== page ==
It may still be a little more than 3 months until summer officially begins on June 21, but that doesn’t mean it’s too soon for Canadians and people who travel there to begin planning summer travel and activities.
Fortunately, the Farmers’ Almanac has published its Canadian 2023 summer forecast to give readers a resource so they know what to expect while they are making summer plans. It’s important to note that, in a hint of what’s to come for most of Canada, the Farmers’ Almanac named this forecast “Canadian Summer Weather Forecast 2023: Sizzles Return.”
“While we hate to be the bearer of bad news, we’d be remiss not to warn you of what our long-range weather outlook points to: Sizzling temperatures (again!),” the Farmers’ Almanac explains. “Our forecast calls for much warmer than normal conditions for most of Canada. For many regions, the heat will seem unrelenting, persisting from late June through early September.”
So, just how hot will it be in Canada this summer? The forecast notes that in much of Canada, temperatures will sometimes “soar” past 32 degrees Celsius (89 degrees Fahrenheit), and in some cases, approach 37 degrees Celsius (98 degrees Fahrenheit).
What’s more, once you factor in humidity levels, heat indices could approach 40 degrees Celsius (104 degrees Fahrenheit) in some areas, the forecast continues.
The other half of any weather forecast is precipitation.
In general, rainfall will be above normal over Central Canada this summer. Indeed, across much of the Rockies, Prairies, and Great Lakes, there will be “occasional bouts of heavy precipitation, primarily from showery rains and big thunderstorms,” the forecast continues.
Let’s get right to it. Here is the Farmers’ Almanac’s 2023 summer forecast for Canada.
There’s good news for anybody who lives in or will be visiting British Columbia this summer. The Farmers’ Almanac’s forecast calls for seasonal temps and dry weather this summer.
Alberta, Saskatchewan, And Manitoba
Unlike their neighbors to the west, people in Alberta, Saskatchewan, and Manitoba can expect a summer with “broiling” temperatures and above-average precipitation, according to the forecast.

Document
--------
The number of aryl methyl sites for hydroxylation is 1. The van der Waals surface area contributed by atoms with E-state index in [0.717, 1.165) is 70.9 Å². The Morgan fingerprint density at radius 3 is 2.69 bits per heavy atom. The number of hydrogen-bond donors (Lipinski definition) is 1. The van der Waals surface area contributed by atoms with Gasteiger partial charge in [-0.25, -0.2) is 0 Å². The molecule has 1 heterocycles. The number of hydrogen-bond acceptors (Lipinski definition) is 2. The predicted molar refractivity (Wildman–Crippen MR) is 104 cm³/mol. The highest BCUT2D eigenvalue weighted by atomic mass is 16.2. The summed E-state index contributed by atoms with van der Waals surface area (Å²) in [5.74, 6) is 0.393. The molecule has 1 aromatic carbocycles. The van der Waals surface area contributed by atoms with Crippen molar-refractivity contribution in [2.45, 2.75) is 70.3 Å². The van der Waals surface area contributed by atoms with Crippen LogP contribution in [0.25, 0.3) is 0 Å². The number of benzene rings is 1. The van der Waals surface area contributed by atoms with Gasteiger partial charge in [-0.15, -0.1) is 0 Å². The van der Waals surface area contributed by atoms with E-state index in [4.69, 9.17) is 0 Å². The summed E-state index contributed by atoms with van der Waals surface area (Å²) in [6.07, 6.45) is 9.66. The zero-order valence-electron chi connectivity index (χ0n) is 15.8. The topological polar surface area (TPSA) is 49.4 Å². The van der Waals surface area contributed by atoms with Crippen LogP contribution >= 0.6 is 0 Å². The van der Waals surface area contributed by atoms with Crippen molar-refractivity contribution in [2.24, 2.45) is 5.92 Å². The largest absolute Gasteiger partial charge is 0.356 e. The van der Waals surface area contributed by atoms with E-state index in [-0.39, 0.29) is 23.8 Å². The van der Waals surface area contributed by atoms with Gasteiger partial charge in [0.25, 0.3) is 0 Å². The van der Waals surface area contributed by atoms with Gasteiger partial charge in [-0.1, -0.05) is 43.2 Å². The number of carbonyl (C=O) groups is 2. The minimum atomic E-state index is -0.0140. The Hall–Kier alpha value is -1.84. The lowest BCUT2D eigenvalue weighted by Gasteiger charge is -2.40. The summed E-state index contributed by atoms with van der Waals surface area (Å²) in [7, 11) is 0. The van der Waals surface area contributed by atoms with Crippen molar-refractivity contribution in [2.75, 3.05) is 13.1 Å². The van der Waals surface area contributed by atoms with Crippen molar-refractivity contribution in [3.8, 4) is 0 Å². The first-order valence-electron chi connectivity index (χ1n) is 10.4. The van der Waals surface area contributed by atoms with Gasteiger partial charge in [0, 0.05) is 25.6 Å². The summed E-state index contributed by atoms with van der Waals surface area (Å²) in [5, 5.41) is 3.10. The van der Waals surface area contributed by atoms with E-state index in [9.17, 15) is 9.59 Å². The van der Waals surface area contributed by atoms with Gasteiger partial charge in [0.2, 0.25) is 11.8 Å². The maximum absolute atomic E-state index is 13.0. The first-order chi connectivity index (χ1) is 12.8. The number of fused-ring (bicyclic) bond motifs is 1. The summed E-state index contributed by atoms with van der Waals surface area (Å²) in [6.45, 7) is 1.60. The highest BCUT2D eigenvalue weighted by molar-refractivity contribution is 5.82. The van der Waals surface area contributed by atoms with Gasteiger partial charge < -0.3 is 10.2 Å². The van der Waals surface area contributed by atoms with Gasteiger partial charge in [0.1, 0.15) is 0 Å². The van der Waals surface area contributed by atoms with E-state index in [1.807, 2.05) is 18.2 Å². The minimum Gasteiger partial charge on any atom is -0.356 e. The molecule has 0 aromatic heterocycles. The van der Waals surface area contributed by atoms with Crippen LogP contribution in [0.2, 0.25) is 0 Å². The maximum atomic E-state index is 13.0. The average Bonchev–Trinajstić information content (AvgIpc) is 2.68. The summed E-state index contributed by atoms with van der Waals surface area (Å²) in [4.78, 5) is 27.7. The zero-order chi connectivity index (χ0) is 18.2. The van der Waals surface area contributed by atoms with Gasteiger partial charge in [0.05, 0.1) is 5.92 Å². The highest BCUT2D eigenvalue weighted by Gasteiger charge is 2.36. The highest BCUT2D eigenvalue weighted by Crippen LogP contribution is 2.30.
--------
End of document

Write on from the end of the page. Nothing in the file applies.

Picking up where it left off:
People in and around Ontario can expect a “warm-to-hot, soggy” summer this year, according to the forecast.
Quebec And The Maritimes
Unlike other regions expected to be wet or soggy this summer, the almanac’s summer forecast for Quebec and the Maritimes calls for “scorching, drier than normal” weather.
Newfoundland And Labrador
If you live in or plan to visit Newfoundland and Labrador, you’re in luck. You should see “warm, dry” weather this summer, according to the Farmers’ Almanac’s forecast.
The Farmers’ Almanac’s summer forecast for Canada also includes a hurricane outlook.
The forecast “suggests” there may be a hurricane threat for the Maritimes and Newfoundland this year. That threat will occur during the third week of September, according to the forecast.
But Are The Forecasts Accurate?
The Farmers’ Almanac notes that it has accurately published long-range weather forecasts since 1818. The key to those forecasts is a set of astronomical and mathematical rules developed by David Young, the almanac’s first editor.
Those rules are still used today, along with other methodologies that take into account solar activity, lunar cycles, and similar weather patterns relating to El Niño and La Niña cycles that have been recorded by the National Oceanic and Atmospheric Administration, Caleb Weatherbee, the official forecaster for the Farmers’ Almanac, told TravelAwaits in an exclusive interview.
Weatherbee, it should be noted, is a real person. The name “Caleb Weatherbee,” however, is “actually a pseudonym that has been passed down through generations of Almanac prognosticators and has been used to conceal the true identity of the men and women behind our predictions,” the Farmers’ Almanac told TravelAwaits.
About now, you may be wondering how accurate a long-range weather forecast can really be.
“Many years ago, Ray Geiger, who was editor of the Farmers’ Almanac for 60 years, was quoted as saying that we are 80 percent correct,” Weatherbee told TravelAwaits.
“That’s pretty much our ‘traditional’ batting average, although there are variances from year to year — sometimes the accuracy is a bit lower and sometimes it’s a bit higher,” Weatherbee continued. “We always strive for 100 percent accuracy, but Ms. Nature always throws us a few curve balls, or knuckleballs, each year.”
If you want to check for yourself, be sure to also read Farmers’ Almanac Predicts Unseasonably Cold Winter For Canada, Urges One Region To Hibernate. That way you can see if the Farmers’ Almanac’s winter forecast was accurate for your local area.
While you’re thinking about it, be sure to also read all of our Canada content, including